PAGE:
The secret of avoiding heart disease could come down to which foods are on — or off — your plate.
While you can’t control factors such as age or family history, the choice to adopt a heart-healthy diet can help reduce your risk.
“The goal is not to go on a temporary diet for rapid weight loss, but to make good lifestyle choices to promote well-being permanently,” said Dr. Bradley Serwer, a cardiologist and chief medical officer at VitalSolution, a Cincinnati-based company that offers cardiovascular and anesthesiology services to hospitals nationwide.
MEDITERRANEAN DIET COULD HELP REDUCE BELLY FAT AND MUSCLE LOSS CAUSED BY AGING, STUDY FINDS
Serwer and other cardiologists shared with Fox News Digital their nutrition advice for reducing the risk of coronary disease and heart attacks.
Here are some of their tips.
The worst foods for the heart
“Foods that contain high levels of trans fats, which are found in many fried foods, are some of the worst offenders,” Serwer said.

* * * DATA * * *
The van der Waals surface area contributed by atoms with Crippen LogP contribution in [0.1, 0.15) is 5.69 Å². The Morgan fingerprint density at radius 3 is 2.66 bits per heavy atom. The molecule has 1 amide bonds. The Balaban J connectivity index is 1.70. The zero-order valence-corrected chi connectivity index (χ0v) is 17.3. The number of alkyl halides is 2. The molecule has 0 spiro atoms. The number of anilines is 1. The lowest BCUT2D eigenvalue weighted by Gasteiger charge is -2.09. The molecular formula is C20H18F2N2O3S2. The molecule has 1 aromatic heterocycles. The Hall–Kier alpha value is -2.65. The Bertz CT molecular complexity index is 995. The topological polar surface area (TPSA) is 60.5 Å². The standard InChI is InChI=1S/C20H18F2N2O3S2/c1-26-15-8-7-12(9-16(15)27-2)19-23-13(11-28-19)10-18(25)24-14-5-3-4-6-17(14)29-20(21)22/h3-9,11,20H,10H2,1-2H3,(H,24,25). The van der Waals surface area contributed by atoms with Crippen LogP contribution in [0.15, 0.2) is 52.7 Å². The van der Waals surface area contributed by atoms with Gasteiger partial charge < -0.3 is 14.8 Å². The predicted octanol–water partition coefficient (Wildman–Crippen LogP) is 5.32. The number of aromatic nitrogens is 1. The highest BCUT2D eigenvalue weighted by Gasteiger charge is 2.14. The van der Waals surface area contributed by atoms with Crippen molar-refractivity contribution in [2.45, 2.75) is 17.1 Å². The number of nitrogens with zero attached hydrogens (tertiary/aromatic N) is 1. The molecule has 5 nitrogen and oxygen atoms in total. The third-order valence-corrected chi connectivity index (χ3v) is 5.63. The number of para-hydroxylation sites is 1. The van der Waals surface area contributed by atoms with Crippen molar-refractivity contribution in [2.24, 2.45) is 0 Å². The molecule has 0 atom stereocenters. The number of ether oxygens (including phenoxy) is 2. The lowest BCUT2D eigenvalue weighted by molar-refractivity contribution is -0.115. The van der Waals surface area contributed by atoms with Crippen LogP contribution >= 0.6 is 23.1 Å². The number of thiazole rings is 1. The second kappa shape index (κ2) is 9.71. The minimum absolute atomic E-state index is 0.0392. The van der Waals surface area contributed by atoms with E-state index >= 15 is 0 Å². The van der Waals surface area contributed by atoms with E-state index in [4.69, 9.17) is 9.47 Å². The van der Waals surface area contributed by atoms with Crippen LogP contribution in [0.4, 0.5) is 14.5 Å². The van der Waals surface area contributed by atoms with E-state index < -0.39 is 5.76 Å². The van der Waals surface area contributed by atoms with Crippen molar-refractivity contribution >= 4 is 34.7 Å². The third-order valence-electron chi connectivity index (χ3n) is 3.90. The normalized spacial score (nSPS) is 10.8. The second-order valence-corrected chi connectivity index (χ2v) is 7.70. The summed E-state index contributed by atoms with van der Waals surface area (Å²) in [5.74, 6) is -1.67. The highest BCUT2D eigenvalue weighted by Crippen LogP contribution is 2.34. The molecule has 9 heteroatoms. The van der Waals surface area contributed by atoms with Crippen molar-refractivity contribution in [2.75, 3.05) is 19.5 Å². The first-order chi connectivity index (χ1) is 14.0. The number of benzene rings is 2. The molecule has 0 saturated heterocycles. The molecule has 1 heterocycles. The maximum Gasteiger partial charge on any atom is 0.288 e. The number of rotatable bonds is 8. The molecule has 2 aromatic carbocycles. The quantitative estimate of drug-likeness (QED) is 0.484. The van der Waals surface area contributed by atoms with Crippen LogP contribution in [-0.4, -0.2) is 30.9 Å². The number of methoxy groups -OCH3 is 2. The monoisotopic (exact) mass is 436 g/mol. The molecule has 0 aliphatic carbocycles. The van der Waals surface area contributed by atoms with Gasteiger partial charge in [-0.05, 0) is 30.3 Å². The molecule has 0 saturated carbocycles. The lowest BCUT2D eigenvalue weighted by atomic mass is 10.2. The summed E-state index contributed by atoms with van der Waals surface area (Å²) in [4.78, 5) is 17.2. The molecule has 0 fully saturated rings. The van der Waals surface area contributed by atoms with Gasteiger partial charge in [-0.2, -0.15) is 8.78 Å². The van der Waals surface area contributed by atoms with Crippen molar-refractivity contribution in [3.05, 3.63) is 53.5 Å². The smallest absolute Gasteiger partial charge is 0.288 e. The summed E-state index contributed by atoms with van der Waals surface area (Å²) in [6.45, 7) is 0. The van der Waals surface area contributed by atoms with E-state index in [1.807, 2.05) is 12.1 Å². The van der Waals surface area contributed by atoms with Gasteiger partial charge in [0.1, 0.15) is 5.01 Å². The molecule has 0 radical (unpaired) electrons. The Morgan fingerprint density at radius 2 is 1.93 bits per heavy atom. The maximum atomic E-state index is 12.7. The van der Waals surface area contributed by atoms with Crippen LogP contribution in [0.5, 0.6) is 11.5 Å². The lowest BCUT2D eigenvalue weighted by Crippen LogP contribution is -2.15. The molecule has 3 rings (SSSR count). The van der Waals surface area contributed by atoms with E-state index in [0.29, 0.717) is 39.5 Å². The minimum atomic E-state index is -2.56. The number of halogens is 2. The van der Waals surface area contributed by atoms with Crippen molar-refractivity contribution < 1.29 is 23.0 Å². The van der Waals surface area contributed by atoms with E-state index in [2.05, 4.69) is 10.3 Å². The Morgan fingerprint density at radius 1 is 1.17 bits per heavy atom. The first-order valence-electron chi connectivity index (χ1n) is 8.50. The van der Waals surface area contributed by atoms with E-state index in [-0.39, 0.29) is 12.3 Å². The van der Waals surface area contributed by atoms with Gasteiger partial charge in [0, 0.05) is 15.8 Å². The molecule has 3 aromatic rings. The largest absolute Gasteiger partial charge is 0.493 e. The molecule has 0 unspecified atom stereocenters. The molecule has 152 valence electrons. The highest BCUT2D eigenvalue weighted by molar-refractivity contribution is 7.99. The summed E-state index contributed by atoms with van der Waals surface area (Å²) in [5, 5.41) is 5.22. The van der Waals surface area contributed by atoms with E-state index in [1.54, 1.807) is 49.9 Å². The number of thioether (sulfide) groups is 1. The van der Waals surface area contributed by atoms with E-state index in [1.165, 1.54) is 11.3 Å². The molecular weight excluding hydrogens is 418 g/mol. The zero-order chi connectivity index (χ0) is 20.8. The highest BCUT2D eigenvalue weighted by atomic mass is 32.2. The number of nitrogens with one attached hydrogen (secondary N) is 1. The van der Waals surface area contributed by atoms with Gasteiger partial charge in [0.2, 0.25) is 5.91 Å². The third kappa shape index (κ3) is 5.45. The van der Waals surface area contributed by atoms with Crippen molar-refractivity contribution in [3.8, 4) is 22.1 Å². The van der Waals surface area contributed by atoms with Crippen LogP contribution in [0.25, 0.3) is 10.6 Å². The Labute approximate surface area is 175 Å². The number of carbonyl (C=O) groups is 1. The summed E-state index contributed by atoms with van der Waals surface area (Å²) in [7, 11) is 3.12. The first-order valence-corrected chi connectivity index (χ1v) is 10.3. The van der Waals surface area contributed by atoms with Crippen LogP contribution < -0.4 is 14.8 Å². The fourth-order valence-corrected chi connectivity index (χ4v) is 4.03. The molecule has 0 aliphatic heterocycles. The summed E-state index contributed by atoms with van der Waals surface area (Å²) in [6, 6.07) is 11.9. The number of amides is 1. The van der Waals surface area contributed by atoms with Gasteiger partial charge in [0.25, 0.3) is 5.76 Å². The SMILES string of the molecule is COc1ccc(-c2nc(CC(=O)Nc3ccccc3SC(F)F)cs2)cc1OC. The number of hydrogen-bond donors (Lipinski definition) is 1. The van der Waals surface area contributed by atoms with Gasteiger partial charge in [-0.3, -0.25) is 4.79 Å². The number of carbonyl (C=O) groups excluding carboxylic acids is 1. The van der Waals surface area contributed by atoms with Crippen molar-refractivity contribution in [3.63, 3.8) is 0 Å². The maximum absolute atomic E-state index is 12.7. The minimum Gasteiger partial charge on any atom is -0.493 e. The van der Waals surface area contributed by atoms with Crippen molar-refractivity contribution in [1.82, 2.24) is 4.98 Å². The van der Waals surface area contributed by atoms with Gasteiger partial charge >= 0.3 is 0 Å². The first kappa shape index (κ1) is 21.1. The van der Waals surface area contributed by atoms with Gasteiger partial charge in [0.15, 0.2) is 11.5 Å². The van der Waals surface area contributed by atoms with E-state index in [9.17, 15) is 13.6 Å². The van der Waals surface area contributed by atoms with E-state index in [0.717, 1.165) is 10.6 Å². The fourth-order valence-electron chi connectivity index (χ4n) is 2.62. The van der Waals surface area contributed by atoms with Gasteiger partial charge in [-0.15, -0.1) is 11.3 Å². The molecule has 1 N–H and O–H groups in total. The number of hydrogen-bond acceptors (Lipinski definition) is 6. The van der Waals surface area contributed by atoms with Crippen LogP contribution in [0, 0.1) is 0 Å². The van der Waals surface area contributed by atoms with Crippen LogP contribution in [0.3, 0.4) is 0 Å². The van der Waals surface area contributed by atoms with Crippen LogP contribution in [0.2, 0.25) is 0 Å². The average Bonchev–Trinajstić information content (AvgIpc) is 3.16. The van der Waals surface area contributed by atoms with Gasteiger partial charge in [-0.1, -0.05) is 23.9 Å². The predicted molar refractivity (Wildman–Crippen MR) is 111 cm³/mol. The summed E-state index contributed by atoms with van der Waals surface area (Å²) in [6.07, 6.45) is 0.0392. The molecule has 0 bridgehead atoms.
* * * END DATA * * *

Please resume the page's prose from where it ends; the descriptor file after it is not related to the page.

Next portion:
Trans saturated fats are artificially created, he noted. They raise levels of low-density lipoprotein (LDL), also known as bad cholesterol, while at the same time lowering high-density lipoprotein (HDL), or good cholesterol.
ASK A DOC: ‘HOW CAN I PREVENT HIGH CHOLESTEROL?’
“High levels of bad cholesterol promote coronary atherosclerosis, also known as clogged arteries,” Serwer warned.
Bread, pasta and potatoes
Dr. Alexander Postalian, a cardiologist at the Texas Heart Institute, warned that simple carbohydrates — including bread and potatoes — are the primary enemy.
“They get absorbed quickly, raise blood sugar and can get converted into ‘bad’ cholesterol,” he said.
Other examples of simple carbohydrates include sugary drinks, sweets, rice and tortillas.
Foods rich in saturated fats, which include red meat, also raise LDL levels, increasing the risk of heart disease, said Serwer.
BE WELL: ADD AN EGG (OR 3) TO YOUR DAILY DIET FOR HEART HEALTH
Dr. Leonard Ganz, chief medical officer and divisional vice president of medical affairs at Abbott’s cardiac rhythm management business in Sylmar, California, told Fox News Digital that when bacteria in the gut break down meat, one of the metabolites produced is TMAO (trimethylamine N-oxide) — which may increase the risk of heart and kidney disease, as well as type 2 diabetes.
“In particular, processed meats such as bacon and sausage have nitrates that may increase inflammation and sodium, ultimately raising blood pressure that may be associated with inflammation,” he added.
Dairy also falls into the category of high saturated fats, Serwer said, making it a food to limit or avoid for optimal heart health.
While butter, cream and ice cream are not heart-healthy, the American